As Climate Realism has repeatedly shown, model outputs are not the same as reality, and much-hyped climate models have been proven to run hotprojecting rising temperatures that are, in the words of the scientists who work on the models, implausibly fast.”

The UCS paper claims that VPD in the Western U.S. and Canada is showing a long-term drying, thus contributing to wildfires.

This drying via the VPD metric would be an indicator of increased drought conditions, yet no causation or even correlation has been shown between recent climate changes and wildfires.

Most egregious of all, the UCS study ignored actual data in a paper they used as a reference to bolster their claim about VPD drying.

In the 2020 paper Plant Responses To Rising Vapor Pressure Deficitactual VPD data was shown for the Western U.S. and Canada.

Surprisingly, these areas actually show that VPD values indicate more moisture, rather than less, completely contradicting the claims of drying made in the UCS study.

This is seen in Figure 1 below, with both the U.S. and an expanded magnified panel showing the western area of the UCS study. The green colors indicate wetter conditions.

Figure 1: Figure 1A from the paper Plant Responses To Rising Vapor Pressure Deficit, magnified and annotated by A. Watts to show the Western U.S. and Canada regions cited in the UCS paper. Green areas in California and Western Canada indicate wetter conditions, yet these are areas where the biggest wildfires occurred.

Not only are the authors of the UCS study ignoring the contradictory VPD evidence contained in the paper they are citing, [but] they also selectively cherry-picked the wildfire dataonly citing the range of years that seemingly support their assertion that climate change-induced VPD deficits are driving wildfires.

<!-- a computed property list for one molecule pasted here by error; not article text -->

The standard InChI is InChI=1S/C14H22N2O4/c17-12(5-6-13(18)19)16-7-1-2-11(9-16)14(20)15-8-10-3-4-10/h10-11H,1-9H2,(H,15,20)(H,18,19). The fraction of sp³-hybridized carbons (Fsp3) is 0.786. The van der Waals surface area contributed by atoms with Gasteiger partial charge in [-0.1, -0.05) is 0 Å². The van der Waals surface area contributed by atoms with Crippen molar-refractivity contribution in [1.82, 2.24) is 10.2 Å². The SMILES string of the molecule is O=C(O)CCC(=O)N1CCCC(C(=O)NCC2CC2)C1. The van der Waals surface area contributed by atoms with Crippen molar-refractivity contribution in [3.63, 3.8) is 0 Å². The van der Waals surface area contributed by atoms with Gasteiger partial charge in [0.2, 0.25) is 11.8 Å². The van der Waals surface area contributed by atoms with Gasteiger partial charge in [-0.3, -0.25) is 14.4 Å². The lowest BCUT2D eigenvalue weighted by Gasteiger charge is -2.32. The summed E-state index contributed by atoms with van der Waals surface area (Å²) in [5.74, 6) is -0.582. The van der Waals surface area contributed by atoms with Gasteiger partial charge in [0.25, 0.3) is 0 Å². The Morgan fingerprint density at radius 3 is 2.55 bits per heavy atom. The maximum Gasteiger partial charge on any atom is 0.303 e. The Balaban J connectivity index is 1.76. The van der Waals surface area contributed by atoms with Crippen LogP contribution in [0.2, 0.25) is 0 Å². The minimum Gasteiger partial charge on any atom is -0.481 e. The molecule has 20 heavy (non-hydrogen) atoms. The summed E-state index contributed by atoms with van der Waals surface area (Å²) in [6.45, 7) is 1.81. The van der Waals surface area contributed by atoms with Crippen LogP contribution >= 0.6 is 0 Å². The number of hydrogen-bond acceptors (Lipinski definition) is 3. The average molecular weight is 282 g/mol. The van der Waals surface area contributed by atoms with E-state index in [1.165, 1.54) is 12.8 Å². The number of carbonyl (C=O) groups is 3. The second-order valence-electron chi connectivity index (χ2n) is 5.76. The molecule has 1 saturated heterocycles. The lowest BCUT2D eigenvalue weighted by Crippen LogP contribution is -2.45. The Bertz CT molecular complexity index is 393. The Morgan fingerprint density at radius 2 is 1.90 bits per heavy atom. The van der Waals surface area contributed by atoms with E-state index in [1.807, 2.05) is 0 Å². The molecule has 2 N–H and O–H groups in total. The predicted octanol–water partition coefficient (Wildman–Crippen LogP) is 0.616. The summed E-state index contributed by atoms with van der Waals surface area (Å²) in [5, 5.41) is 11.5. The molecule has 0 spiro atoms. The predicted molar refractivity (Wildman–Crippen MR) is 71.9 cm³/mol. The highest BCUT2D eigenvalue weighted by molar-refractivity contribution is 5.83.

UCS claims:

This analysis by the Union of Concerned Scientists (UCS) attributes portions of the observed increases in fire-danger conditions and burned forest areas across the western United States and southwestern Canada (referred to here as western North America) to the world’s 88 largest fossil fuel companies…

The analysis finds that 37 percent of the cumulative burned forest area in western North America since 1986 can be traced to carbon emissions from these companies’ products.

Wildfire data from the National Interagency Fire Center (NIFC) was used in the UCS study. This data goes back to 1926.

But even though UCS used VPD data back to 1901, they only used wildfire data from 1986 to the present.

As you can see in Figure 2, in the early years of the data, wildfires in the US were much more prevalent. By using only more recent data, the UCS implies wildfires are increasing in relation to VPD.

Figure 2: A comparison of the before and after erasure NIFC dataset showing acres burned. Note the blue trend line goes from a negative trend to a positive one when cherry-picked data is used.

Climate Realism covered the blatant disappearance of earlier wildfire data here, noting that it only disappeared after researchers began to cite it as showing wildfires are not getting worse in the United States.

The data was valid enough to be used in the 2001 Update to the 1995 Federal Wildland Management Policy. (PDF)